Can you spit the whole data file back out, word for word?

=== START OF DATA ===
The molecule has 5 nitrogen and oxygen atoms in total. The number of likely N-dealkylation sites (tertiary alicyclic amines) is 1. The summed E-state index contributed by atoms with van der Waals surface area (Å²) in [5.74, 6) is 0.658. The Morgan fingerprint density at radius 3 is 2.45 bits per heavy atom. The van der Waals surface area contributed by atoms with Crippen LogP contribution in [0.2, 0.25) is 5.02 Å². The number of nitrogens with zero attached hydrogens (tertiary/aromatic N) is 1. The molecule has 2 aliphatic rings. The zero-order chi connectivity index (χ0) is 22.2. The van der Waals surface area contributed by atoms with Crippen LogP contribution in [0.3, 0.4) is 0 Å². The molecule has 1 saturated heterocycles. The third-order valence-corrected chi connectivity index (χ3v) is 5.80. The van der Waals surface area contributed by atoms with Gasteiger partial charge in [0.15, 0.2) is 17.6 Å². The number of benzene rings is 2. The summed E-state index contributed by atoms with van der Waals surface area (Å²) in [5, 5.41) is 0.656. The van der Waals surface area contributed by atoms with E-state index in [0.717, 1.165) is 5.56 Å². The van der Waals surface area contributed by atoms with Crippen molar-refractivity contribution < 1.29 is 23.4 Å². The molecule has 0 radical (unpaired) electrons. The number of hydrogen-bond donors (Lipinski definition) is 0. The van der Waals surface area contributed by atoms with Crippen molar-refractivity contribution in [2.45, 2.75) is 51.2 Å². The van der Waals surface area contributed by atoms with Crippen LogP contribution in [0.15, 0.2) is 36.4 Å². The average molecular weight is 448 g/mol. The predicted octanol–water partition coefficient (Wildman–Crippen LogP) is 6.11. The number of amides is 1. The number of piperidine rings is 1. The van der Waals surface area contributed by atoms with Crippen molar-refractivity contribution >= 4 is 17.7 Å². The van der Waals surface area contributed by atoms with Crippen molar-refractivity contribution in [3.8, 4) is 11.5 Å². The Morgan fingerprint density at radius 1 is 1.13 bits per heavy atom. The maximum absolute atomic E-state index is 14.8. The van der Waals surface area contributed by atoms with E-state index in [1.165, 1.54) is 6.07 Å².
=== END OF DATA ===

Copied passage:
The molecule has 5 nitrogen and oxygen atoms in total. The number of likely N-dealkylation sites (tertiary alicyclic amines) is 1. The summed E-state index contributed by atoms with van der Waals surface area (Å²) in [5.74, 6) is 0.658. The Morgan fingerprint density at radius 3 is 2.45 bits per heavy atom. The van der Waals surface area contributed by atoms with Crippen LogP contribution in [0.2, 0.25) is 5.02 Å². The number of nitrogens with zero attached hydrogens (tertiary/aromatic N) is 1. The molecule has 2 aliphatic rings. The zero-order chi connectivity index (χ0) is 22.2. The van der Waals surface area contributed by atoms with Crippen LogP contribution in [0.3, 0.4) is 0 Å². The molecule has 1 saturated heterocycles. The third-order valence-corrected chi connectivity index (χ3v) is 5.80. The van der Waals surface area contributed by atoms with Gasteiger partial charge in [0.15, 0.2) is 17.6 Å². The number of benzene rings is 2. The summed E-state index contributed by atoms with van der Waals surface area (Å²) in [5, 5.41) is 0.656. The van der Waals surface area contributed by atoms with E-state index in [0.717, 1.165) is 5.56 Å². The van der Waals surface area contributed by atoms with Crippen molar-refractivity contribution < 1.29 is 23.4 Å². The molecule has 0 radical (unpaired) electrons. The number of hydrogen-bond donors (Lipinski definition) is 0. The van der Waals surface area contributed by atoms with Crippen molar-refractivity contribution in [2.45, 2.75) is 51.2 Å². The van der Waals surface area contributed by atoms with Crippen LogP contribution in [0.15, 0.2) is 36.4 Å². The average molecular weight is 448 g/mol. The predicted octanol–water partition coefficient (Wildman–Crippen LogP) is 6.11. The number of amides is 1. The number of piperidine rings is 1. The van der Waals surface area contributed by atoms with Crippen molar-refractivity contribution >= 4 is 17.7 Å². The van der Waals surface area contributed by atoms with Crippen molar-refractivity contribution in [3.8, 4) is 11.5 Å². The Morgan fingerprint density at radius 1 is 1.13 bits per heavy atom. The maximum absolute atomic E-state index is 14.8. The van der Waals surface area contributed by atoms with E-state index in [1.165, 1.54) is 6.07 Å².